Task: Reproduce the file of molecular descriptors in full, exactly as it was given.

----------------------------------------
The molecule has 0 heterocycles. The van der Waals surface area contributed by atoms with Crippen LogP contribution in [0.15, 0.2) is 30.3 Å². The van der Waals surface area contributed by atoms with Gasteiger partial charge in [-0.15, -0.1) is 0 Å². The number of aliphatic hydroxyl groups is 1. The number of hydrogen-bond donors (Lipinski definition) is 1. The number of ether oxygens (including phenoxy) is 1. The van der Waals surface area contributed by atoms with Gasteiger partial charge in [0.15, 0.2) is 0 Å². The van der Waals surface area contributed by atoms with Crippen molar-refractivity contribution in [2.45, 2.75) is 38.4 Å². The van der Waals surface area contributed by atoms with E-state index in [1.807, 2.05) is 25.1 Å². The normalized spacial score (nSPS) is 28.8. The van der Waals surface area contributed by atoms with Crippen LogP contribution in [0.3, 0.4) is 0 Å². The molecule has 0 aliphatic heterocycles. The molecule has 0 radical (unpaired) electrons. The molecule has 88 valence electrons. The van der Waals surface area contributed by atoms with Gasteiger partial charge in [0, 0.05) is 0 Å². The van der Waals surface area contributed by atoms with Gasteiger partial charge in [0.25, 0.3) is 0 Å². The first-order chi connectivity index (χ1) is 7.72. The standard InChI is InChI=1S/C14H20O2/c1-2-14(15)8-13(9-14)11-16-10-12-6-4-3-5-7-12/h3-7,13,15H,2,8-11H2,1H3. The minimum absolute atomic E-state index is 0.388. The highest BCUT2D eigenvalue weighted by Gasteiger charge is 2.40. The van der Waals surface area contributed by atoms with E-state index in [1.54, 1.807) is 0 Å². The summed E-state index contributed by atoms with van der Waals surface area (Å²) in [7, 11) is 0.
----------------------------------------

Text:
The molecule has 0 heterocycles. The van der Waals surface area contributed by atoms with Crippen LogP contribution in [0.15, 0.2) is 30.3 Å². The van der Waals surface area contributed by atoms with Gasteiger partial charge in [-0.15, -0.1) is 0 Å². The number of aliphatic hydroxyl groups is 1. The number of hydrogen-bond donors (Lipinski definition) is 1. The number of ether oxygens (including phenoxy) is 1. The van der Waals surface area contributed by atoms with Gasteiger partial charge in [0.15, 0.2) is 0 Å². The van der Waals surface area contributed by atoms with Crippen molar-refractivity contribution in [2.45, 2.75) is 38.4 Å². The van der Waals surface area contributed by atoms with E-state index in [1.807, 2.05) is 25.1 Å². The normalized spacial score (nSPS) is 28.8. The van der Waals surface area contributed by atoms with Crippen LogP contribution in [0.3, 0.4) is 0 Å². The molecule has 0 aliphatic heterocycles. The molecule has 0 radical (unpaired) electrons. The molecule has 88 valence electrons. The van der Waals surface area contributed by atoms with Gasteiger partial charge in [0, 0.05) is 0 Å². The van der Waals surface area contributed by atoms with Gasteiger partial charge in [0.25, 0.3) is 0 Å². The first-order chi connectivity index (χ1) is 7.72. The standard InChI is InChI=1S/C14H20O2/c1-2-14(15)8-13(9-14)11-16-10-12-6-4-3-5-7-12/h3-7,13,15H,2,8-11H2,1H3. The minimum absolute atomic E-state index is 0.388. The highest BCUT2D eigenvalue weighted by Gasteiger charge is 2.40. The van der Waals surface area contributed by atoms with E-state index in [1.54, 1.807) is 0 Å². The summed E-state index contributed by atoms with van der Waals surface area (Å²) in [7, 11) is 0.